If we knock and keep knocking (as the Greek indicates), God opens the door. The Philadelphians have had to knock because they have only a little strength, and they know it. But they also know that the only way to endure courageously (Revelation 3:10) is to seek the strength of God. Thus, the One they seek responds, giving more of His Spirit. The Holy Spirit is the means by which the Father and the Son dwell within the adopted sons of God. By giving the Spirit, He gives more of Himself. No one can shut that open door, though we can certainly ignore it and “neglect so great a salvation” (Hebrews 2:3).

The letter to Philadelphia is not about the mighty works of powerful men. It begins with the tremendous help available to those who are weak, but who keep God's Word, who do not deny His name, and who persevere in faith. Because they consistently knock, Christ reminds them of His pivotal position as second-in-command to the Absolute Deity and that through Him as Steward, they have access to the throne of God.

The Philadelphians' strength is small, but God's is without limit. They are not those who seek after earthly glory, like Shebna, but they are faithful in their responsibilities to the Most High God, like Eliakim—and like Jesus Christ.

— David C. Grabbe

Thursday, January 14, 2021

The Berean - Deuteronomy 5:12-15 NKJV

 Deuteronomy 5:12-15

(12) "Observe the Sabbath day, to keep it holy, as the LORD your God commanded you. (13) Six days you shall labor and do all your work, (14) but the seventh day is the Sabbath of the LORD your God. In it you shall do no work: you, nor your son, nor your daughter, nor your male servant, nor your female servant, nor your ox, nor your donkey, nor any of your cattle, nor your stranger who is within your gates, that your male servant and your female servant may rest as well as you. (15) And remember that you were a slave in the land of Egypt, and the LORD your God brought you out from there by a mighty hand and by an outstretched arm; therefore the LORD your God commanded you to keep the Sabbath day.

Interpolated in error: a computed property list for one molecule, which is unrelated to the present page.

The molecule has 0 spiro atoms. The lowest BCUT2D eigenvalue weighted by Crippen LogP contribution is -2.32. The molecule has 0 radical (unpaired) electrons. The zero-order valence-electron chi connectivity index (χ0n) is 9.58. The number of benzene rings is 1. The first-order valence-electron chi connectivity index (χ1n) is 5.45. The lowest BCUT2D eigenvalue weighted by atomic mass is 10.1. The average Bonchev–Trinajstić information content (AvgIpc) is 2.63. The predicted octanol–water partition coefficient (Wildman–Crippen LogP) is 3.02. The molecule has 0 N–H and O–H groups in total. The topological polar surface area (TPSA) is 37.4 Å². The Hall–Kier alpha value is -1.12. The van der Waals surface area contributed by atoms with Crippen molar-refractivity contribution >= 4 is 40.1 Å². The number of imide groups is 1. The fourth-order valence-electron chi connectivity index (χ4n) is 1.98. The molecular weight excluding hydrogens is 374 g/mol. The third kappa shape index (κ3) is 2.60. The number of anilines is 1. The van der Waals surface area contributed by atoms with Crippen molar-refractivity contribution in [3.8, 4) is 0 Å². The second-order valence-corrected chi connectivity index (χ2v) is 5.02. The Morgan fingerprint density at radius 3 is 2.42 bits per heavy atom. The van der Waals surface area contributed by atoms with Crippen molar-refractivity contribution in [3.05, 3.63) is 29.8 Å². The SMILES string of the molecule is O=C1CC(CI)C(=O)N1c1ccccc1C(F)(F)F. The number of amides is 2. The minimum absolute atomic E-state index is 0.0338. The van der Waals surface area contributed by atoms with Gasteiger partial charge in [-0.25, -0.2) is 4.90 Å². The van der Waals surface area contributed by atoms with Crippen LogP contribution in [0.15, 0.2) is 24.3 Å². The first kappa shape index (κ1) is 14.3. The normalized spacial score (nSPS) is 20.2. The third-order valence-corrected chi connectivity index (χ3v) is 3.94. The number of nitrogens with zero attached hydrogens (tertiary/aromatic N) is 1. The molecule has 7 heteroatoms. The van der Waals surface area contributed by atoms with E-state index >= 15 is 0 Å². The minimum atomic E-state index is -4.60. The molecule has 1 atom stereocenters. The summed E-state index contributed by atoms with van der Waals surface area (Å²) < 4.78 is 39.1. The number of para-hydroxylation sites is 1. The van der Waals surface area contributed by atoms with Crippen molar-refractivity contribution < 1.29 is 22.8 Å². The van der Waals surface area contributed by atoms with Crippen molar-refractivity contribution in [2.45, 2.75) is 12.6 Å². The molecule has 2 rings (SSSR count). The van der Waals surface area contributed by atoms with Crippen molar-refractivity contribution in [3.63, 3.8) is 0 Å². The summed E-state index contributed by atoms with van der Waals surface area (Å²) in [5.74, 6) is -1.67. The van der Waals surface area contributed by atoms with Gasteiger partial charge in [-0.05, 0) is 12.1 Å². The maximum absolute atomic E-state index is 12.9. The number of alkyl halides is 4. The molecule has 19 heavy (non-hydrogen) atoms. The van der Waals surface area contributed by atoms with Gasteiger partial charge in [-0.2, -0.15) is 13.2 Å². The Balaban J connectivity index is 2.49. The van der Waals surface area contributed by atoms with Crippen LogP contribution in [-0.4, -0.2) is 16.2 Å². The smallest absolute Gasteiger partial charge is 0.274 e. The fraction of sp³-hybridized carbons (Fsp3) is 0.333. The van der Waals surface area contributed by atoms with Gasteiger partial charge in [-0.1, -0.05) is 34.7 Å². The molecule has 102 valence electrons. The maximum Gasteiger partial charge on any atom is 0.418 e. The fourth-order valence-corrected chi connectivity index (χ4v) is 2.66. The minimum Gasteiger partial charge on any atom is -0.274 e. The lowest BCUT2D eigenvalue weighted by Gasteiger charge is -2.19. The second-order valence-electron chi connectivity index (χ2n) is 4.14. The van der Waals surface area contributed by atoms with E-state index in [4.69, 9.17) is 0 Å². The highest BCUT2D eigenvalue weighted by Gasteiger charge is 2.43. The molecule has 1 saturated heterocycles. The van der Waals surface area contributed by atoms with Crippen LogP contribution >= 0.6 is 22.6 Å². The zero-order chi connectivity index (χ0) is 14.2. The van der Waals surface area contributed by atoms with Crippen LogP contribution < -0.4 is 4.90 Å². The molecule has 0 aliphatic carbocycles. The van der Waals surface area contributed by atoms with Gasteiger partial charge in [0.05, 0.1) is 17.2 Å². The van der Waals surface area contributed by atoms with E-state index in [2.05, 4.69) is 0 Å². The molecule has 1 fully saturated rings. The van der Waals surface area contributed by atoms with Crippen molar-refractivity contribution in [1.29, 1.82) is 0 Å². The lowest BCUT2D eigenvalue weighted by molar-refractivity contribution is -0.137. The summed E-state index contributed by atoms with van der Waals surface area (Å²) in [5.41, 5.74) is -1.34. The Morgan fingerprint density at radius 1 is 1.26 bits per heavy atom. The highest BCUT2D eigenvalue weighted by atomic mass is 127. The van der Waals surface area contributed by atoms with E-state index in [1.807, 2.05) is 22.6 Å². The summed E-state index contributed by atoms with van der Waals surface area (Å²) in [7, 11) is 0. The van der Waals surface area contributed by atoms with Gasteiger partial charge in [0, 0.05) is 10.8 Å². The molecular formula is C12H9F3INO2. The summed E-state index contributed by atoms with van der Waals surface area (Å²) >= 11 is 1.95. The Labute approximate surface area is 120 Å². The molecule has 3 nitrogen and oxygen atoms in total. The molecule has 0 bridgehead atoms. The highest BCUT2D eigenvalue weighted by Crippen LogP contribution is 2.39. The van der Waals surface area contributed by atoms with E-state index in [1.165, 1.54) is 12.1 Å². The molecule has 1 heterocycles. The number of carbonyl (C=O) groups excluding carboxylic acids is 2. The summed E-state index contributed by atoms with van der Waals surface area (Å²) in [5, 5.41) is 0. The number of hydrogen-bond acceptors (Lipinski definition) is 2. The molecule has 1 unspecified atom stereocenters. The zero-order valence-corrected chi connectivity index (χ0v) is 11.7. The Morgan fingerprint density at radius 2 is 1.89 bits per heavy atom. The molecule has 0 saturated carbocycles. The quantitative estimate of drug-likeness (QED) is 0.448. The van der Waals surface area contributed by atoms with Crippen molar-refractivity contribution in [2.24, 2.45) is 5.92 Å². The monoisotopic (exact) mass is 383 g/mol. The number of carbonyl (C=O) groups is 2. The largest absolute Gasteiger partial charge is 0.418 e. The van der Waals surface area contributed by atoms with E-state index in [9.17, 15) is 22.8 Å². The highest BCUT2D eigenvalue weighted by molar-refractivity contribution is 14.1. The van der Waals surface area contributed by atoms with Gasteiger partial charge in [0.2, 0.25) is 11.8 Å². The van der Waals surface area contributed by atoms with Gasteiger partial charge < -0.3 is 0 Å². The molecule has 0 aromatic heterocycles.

New King James Version   Change your email Bible version

Notice how we are commanded to sanctify the day. The emphasis here is on being free. God says, "Remember [on this day] that you were a slave." The implication is obvious. When the Israelites were slaves, they had no freedom to make choices. Therefore, if we keep this day properly, we can remain free. If properly used, the Sabbath compels us to remember the past as well as to look forward to where our lives are headed.